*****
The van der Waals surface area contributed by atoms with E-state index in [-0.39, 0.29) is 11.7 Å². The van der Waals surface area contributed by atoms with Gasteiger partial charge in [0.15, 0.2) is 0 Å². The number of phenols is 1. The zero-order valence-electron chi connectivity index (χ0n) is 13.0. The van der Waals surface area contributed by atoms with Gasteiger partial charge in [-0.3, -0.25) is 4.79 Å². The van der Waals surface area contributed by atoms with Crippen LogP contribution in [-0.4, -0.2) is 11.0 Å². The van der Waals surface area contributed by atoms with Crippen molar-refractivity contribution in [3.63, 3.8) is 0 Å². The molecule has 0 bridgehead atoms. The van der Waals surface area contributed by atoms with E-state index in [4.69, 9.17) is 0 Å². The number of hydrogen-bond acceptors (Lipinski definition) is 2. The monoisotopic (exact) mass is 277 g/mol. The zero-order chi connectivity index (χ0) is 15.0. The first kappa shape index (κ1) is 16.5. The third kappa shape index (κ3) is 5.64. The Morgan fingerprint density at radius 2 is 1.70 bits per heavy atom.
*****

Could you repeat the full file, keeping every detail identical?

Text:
The van der Waals surface area contributed by atoms with E-state index in [-0.39, 0.29) is 11.7 Å². The van der Waals surface area contributed by atoms with Gasteiger partial charge in [0.15, 0.2) is 0 Å². The number of phenols is 1. The zero-order valence-electron chi connectivity index (χ0n) is 13.0. The van der Waals surface area contributed by atoms with Gasteiger partial charge in [-0.3, -0.25) is 4.79 Å². The van der Waals surface area contributed by atoms with Crippen LogP contribution in [-0.4, -0.2) is 11.0 Å². The van der Waals surface area contributed by atoms with Crippen molar-refractivity contribution in [3.63, 3.8) is 0 Å². The molecule has 0 bridgehead atoms. The van der Waals surface area contributed by atoms with E-state index in [4.69, 9.17) is 0 Å². The number of hydrogen-bond acceptors (Lipinski definition) is 2. The monoisotopic (exact) mass is 277 g/mol. The zero-order chi connectivity index (χ0) is 15.0. The first kappa shape index (κ1) is 16.5. The third kappa shape index (κ3) is 5.64. The Morgan fingerprint density at radius 2 is 1.70 bits per heavy atom.